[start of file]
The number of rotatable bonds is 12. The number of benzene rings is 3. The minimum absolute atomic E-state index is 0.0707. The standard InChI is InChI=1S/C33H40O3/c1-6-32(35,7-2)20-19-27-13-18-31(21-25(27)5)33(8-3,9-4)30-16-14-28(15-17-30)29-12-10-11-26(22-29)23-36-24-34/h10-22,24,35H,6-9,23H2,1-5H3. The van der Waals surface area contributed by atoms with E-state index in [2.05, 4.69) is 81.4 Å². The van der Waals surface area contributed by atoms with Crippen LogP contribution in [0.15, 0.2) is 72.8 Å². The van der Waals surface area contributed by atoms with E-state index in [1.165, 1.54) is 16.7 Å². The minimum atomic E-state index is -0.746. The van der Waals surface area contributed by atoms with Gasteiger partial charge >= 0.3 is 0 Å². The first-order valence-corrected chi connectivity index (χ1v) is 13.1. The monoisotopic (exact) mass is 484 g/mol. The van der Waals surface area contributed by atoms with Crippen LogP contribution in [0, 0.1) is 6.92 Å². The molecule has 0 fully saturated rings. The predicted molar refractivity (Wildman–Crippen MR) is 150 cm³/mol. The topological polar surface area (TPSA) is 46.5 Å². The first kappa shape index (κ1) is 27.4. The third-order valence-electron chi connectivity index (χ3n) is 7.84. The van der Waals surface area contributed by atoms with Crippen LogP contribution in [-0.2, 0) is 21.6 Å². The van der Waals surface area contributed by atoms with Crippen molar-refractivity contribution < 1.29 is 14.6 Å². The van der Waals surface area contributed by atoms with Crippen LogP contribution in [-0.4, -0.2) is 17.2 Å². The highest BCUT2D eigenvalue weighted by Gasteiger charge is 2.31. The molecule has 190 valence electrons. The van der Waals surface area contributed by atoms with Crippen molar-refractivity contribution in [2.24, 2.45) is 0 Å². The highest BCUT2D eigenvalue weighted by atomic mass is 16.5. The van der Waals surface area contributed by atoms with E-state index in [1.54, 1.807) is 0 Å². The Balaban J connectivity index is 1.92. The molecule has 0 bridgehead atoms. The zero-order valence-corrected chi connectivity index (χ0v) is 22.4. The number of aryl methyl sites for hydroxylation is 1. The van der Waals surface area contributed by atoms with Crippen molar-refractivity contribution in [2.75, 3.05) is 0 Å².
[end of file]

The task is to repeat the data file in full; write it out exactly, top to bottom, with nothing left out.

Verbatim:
The number of rotatable bonds is 12. The number of benzene rings is 3. The minimum absolute atomic E-state index is 0.0707. The standard InChI is InChI=1S/C33H40O3/c1-6-32(35,7-2)20-19-27-13-18-31(21-25(27)5)33(8-3,9-4)30-16-14-28(15-17-30)29-12-10-11-26(22-29)23-36-24-34/h10-22,24,35H,6-9,23H2,1-5H3. The van der Waals surface area contributed by atoms with E-state index in [2.05, 4.69) is 81.4 Å². The van der Waals surface area contributed by atoms with Crippen LogP contribution in [0.15, 0.2) is 72.8 Å². The van der Waals surface area contributed by atoms with E-state index in [1.165, 1.54) is 16.7 Å². The minimum atomic E-state index is -0.746. The van der Waals surface area contributed by atoms with Gasteiger partial charge >= 0.3 is 0 Å². The first-order valence-corrected chi connectivity index (χ1v) is 13.1. The monoisotopic (exact) mass is 484 g/mol. The van der Waals surface area contributed by atoms with Crippen LogP contribution in [0, 0.1) is 6.92 Å². The molecule has 0 fully saturated rings. The predicted molar refractivity (Wildman–Crippen MR) is 150 cm³/mol. The topological polar surface area (TPSA) is 46.5 Å². The first kappa shape index (κ1) is 27.4. The third-order valence-electron chi connectivity index (χ3n) is 7.84. The van der Waals surface area contributed by atoms with Crippen LogP contribution in [-0.2, 0) is 21.6 Å². The van der Waals surface area contributed by atoms with Crippen molar-refractivity contribution < 1.29 is 14.6 Å². The van der Waals surface area contributed by atoms with Crippen LogP contribution in [-0.4, -0.2) is 17.2 Å². The highest BCUT2D eigenvalue weighted by Gasteiger charge is 2.31. The molecule has 190 valence electrons. The van der Waals surface area contributed by atoms with Crippen molar-refractivity contribution in [2.24, 2.45) is 0 Å². The highest BCUT2D eigenvalue weighted by atomic mass is 16.5. The van der Waals surface area contributed by atoms with E-state index in [1.54, 1.807) is 0 Å². The Balaban J connectivity index is 1.92. The molecule has 0 bridgehead atoms. The zero-order valence-corrected chi connectivity index (χ0v) is 22.4. The number of aryl methyl sites for hydroxylation is 1. The van der Waals surface area contributed by atoms with Crippen molar-refractivity contribution in [2.75, 3.05) is 0 Å².